Dāya The Heavens (includes the earth’s atmosphere, touched by mountain peaks, where birds fly; it is the location of clouds, and the source of meteorological events, as rain, hail, thunder and lightning, storms and the like. The territory also includes outer space and involves spirits relating to, and named after various celestial bodies, such as the sun, moon, numerous named stars, sunlight and so forth)

dáya cosmic Upstream Region, extending beyond the Sky Cupola; it is conceived as surrounding half of the earth; the cosmic Upstream Region is inhabited by the gods and spirits of the Dáya, who dwell in a number of villages situated gas emoji meaning above the lower part of the Sky Cupola; the stem dáya is also applied to any site of the Earth proper that lies nearer the cosmic Dáya (i.e. more upstream) than the habitat of the person who speaks

halp-on for someone to dam a river for fishing. A relatively deep place in a river is chosen; below the area arrow-grass canes ( bilāu) are placed, held by stones as a screen ( hābay), to allow water, but not fish, to pass. Above the area a dam ( bātug) is constructed to stop the flow of water into the area, which is then scooped out. River fish, eels, crabs, and edible tadpoles are caught in the shallow water.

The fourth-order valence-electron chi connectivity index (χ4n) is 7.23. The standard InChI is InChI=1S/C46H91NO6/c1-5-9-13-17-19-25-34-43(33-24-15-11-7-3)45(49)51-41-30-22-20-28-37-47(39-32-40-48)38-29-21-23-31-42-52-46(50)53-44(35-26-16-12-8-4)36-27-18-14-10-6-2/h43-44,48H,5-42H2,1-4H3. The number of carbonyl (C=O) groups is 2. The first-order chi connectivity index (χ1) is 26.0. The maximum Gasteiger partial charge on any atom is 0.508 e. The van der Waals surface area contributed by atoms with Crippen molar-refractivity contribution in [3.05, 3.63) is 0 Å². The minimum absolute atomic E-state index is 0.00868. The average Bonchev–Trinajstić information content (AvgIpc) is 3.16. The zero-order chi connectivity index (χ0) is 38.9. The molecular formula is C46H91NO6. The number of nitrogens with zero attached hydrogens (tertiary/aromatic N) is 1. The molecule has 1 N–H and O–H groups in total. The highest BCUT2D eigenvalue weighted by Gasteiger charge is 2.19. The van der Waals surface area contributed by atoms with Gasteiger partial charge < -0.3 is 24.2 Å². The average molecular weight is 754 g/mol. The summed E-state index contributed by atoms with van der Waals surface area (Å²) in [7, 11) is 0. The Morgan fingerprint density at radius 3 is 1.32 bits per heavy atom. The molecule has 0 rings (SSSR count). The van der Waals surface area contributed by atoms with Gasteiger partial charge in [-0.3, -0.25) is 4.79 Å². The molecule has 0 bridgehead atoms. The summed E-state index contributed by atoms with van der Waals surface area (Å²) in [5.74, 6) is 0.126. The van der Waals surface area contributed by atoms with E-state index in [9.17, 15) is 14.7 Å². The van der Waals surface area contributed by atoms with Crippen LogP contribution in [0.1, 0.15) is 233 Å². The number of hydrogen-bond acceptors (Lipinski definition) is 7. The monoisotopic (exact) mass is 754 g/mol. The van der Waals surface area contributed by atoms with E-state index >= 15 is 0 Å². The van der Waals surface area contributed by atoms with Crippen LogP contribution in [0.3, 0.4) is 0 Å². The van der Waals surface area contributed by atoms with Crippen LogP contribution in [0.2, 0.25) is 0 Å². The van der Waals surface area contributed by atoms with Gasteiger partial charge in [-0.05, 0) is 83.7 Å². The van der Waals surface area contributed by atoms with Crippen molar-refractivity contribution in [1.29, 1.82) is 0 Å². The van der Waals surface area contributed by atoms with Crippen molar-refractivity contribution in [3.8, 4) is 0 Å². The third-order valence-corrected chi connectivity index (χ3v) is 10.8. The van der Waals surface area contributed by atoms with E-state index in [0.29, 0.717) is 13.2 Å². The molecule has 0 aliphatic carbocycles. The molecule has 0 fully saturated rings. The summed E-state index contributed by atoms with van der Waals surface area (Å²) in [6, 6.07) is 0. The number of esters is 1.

hápu allotment, apportionment, i.e. act of dividing things into two parts (not necessarily equal parts), and thus allotting one part to the kinship group of the husband and the other part to the kinship group of the wife; applied to butchered meat that has not been consumed in a festive banquet, but also to movable possessions, as jewels, in cases of divorce

būhul an enemy of a village; i.e. a person of another village; wartime; for two or more hostile villages to engage in warfare against each other. Traditionally static electricity bill nye full episode warfare was potentially engaged in with any village with which there was not a truce agreement ( bayaw). Warfare was caused by disputes over territorial boundaries or use of public forests. Rampant and serious theft or more trivial matters could finally result in warfare. The heads of enemies killed in battle were taken, and sometimes hands or feet, and ceremonies involving these body parts performed

Dāya The Heavens (includes the earth’s atmosphere, touched by mountain peaks, where birds fly; it is the location of clouds, and the gasset y ortega filosofia source of meteorological events, as rain, hail, thunder and lightning, storms and the like. The territory also includes outer space and involves spirits relating to, and named after various celestial bodies, such as the sun, moon, numerous named stars, sunlight and so forth)

halp-on for someone to dam a river for fishing. A relatively deep place in a river is chosen; below the area arrow-grass canes ( bilāu) are placed, held by stones as a screen ( hābay), to allow water, but not fish, to pass. Above the area a dam ( bātug) is constructed to stop the flow of water into the area, which is then scooped out. River fish, eels, crabs, and edible tadpoles are caught in the shallow water.